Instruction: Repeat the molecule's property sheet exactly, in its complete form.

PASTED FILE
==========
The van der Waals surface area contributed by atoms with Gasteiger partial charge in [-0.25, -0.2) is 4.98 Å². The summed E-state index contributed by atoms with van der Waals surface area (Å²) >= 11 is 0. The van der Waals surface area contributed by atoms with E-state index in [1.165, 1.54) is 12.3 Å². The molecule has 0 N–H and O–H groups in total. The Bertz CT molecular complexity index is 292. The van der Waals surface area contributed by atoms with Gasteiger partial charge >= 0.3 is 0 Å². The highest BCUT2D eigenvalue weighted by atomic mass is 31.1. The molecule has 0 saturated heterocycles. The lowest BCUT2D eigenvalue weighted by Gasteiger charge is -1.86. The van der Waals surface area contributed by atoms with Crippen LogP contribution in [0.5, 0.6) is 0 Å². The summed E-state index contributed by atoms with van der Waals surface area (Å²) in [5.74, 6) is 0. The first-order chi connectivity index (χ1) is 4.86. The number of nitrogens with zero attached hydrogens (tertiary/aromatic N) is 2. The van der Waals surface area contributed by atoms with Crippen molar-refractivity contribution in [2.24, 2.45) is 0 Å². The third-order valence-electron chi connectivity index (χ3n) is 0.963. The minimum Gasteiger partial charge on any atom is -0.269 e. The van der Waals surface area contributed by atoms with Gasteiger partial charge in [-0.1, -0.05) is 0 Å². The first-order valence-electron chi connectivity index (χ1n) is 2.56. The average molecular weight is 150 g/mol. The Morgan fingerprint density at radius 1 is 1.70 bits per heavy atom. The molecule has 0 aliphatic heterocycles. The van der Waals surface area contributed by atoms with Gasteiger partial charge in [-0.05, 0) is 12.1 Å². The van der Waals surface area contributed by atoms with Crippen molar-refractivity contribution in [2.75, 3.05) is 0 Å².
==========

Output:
The van der Waals surface area contributed by atoms with Gasteiger partial charge in [-0.25, -0.2) is 4.98 Å². The summed E-state index contributed by atoms with van der Waals surface area (Å²) >= 11 is 0. The van der Waals surface area contributed by atoms with E-state index in [1.165, 1.54) is 12.3 Å². The molecule has 0 N–H and O–H groups in total. The Bertz CT molecular complexity index is 292. The van der Waals surface area contributed by atoms with Gasteiger partial charge >= 0.3 is 0 Å². The highest BCUT2D eigenvalue weighted by atomic mass is 31.1. The molecule has 0 saturated heterocycles. The lowest BCUT2D eigenvalue weighted by Gasteiger charge is -1.86. The van der Waals surface area contributed by atoms with Crippen LogP contribution in [0.5, 0.6) is 0 Å². The summed E-state index contributed by atoms with van der Waals surface area (Å²) in [5.74, 6) is 0. The first-order chi connectivity index (χ1) is 4.86. The number of nitrogens with zero attached hydrogens (tertiary/aromatic N) is 2. The van der Waals surface area contributed by atoms with Crippen molar-refractivity contribution in [2.24, 2.45) is 0 Å². The third-order valence-electron chi connectivity index (χ3n) is 0.963. The minimum Gasteiger partial charge on any atom is -0.269 e. The van der Waals surface area contributed by atoms with Gasteiger partial charge in [-0.1, -0.05) is 0 Å². The first-order valence-electron chi connectivity index (χ1n) is 2.56. The average molecular weight is 150 g/mol. The Morgan fingerprint density at radius 1 is 1.70 bits per heavy atom. The molecule has 0 aliphatic heterocycles. The van der Waals surface area contributed by atoms with Gasteiger partial charge in [-0.05, 0) is 12.1 Å². The van der Waals surface area contributed by atoms with Crippen molar-refractivity contribution in [2.75, 3.05) is 0 Å².